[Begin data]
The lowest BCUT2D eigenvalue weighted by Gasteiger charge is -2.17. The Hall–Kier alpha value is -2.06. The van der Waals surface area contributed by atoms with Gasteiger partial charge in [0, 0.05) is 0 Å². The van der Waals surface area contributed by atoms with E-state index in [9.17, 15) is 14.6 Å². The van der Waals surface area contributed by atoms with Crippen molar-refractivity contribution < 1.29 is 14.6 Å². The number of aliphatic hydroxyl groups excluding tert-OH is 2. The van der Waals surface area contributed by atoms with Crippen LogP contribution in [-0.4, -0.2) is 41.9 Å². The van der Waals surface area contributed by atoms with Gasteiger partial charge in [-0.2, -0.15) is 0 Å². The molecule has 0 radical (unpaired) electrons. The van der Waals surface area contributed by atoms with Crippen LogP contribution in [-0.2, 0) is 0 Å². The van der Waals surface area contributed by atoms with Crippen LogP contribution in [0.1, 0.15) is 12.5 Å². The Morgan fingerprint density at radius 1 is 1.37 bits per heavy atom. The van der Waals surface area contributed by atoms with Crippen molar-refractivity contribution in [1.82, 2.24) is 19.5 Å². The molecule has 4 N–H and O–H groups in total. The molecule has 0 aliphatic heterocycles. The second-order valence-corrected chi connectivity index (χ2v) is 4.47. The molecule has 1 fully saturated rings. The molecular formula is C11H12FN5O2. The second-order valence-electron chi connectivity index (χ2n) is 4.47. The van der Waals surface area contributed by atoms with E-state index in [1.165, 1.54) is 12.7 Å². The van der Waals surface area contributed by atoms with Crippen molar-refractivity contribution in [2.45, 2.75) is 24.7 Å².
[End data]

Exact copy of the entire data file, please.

The lowest BCUT2D eigenvalue weighted by Gasteiger charge is -2.17. The Hall–Kier alpha value is -2.06. The van der Waals surface area contributed by atoms with Gasteiger partial charge in [0, 0.05) is 0 Å². The van der Waals surface area contributed by atoms with E-state index in [9.17, 15) is 14.6 Å². The van der Waals surface area contributed by atoms with Crippen molar-refractivity contribution < 1.29 is 14.6 Å². The number of aliphatic hydroxyl groups excluding tert-OH is 2. The van der Waals surface area contributed by atoms with Crippen LogP contribution in [-0.4, -0.2) is 41.9 Å². The van der Waals surface area contributed by atoms with Gasteiger partial charge in [-0.2, -0.15) is 0 Å². The molecule has 0 radical (unpaired) electrons. The van der Waals surface area contributed by atoms with Crippen LogP contribution in [-0.2, 0) is 0 Å². The van der Waals surface area contributed by atoms with Crippen LogP contribution in [0.1, 0.15) is 12.5 Å². The Morgan fingerprint density at radius 1 is 1.37 bits per heavy atom. The van der Waals surface area contributed by atoms with Crippen molar-refractivity contribution in [1.82, 2.24) is 19.5 Å². The molecule has 4 N–H and O–H groups in total. The molecule has 0 aliphatic heterocycles. The second-order valence-corrected chi connectivity index (χ2v) is 4.47. The molecule has 1 fully saturated rings. The molecular formula is C11H12FN5O2. The second-order valence-electron chi connectivity index (χ2n) is 4.47. The van der Waals surface area contributed by atoms with E-state index in [1.165, 1.54) is 12.7 Å². The van der Waals surface area contributed by atoms with Crippen molar-refractivity contribution in [2.45, 2.75) is 24.7 Å².